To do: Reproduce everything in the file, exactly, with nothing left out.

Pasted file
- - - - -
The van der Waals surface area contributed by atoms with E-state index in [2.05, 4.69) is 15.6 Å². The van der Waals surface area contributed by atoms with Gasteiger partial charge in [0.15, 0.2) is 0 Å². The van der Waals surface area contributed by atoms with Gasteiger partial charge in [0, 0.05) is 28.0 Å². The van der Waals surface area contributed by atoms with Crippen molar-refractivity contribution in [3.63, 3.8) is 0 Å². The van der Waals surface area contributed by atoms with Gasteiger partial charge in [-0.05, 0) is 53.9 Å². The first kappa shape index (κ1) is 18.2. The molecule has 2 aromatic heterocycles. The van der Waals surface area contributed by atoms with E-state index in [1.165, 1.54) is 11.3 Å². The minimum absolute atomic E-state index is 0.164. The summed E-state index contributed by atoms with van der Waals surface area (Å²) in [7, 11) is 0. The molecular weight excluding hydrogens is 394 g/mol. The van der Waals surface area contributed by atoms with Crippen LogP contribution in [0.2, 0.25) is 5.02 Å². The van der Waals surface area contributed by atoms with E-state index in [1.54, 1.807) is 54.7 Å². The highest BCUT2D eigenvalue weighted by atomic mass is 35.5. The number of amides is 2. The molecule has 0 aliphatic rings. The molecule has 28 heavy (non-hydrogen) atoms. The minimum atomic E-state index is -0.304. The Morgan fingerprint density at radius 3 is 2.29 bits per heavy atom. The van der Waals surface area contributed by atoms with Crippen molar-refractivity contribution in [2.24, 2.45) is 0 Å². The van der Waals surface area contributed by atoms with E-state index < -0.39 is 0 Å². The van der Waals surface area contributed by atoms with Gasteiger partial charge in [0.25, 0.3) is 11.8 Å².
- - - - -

The van der Waals surface area contributed by atoms with E-state index in [2.05, 4.69) is 15.6 Å². The van der Waals surface area contributed by atoms with Gasteiger partial charge in [0.15, 0.2) is 0 Å². The van der Waals surface area contributed by atoms with Gasteiger partial charge in [0, 0.05) is 28.0 Å². The van der Waals surface area contributed by atoms with Crippen molar-refractivity contribution in [3.63, 3.8) is 0 Å². The van der Waals surface area contributed by atoms with Gasteiger partial charge in [-0.05, 0) is 53.9 Å². The first kappa shape index (κ1) is 18.2. The molecule has 2 aromatic heterocycles. The van der Waals surface area contributed by atoms with E-state index in [1.165, 1.54) is 11.3 Å². The minimum absolute atomic E-state index is 0.164. The summed E-state index contributed by atoms with van der Waals surface area (Å²) in [7, 11) is 0. The molecular weight excluding hydrogens is 394 g/mol. The van der Waals surface area contributed by atoms with Crippen LogP contribution in [0.2, 0.25) is 5.02 Å². The van der Waals surface area contributed by atoms with E-state index in [1.54, 1.807) is 54.7 Å². The highest BCUT2D eigenvalue weighted by atomic mass is 35.5. The number of amides is 2. The molecule has 0 aliphatic rings. The molecule has 28 heavy (non-hydrogen) atoms. The minimum atomic E-state index is -0.304. The Morgan fingerprint density at radius 3 is 2.29 bits per heavy atom. The van der Waals surface area contributed by atoms with Crippen molar-refractivity contribution in [2.24, 2.45) is 0 Å². The van der Waals surface area contributed by atoms with E-state index < -0.39 is 0 Å². The van der Waals surface area contributed by atoms with Gasteiger partial charge in [0.25, 0.3) is 11.8 Å².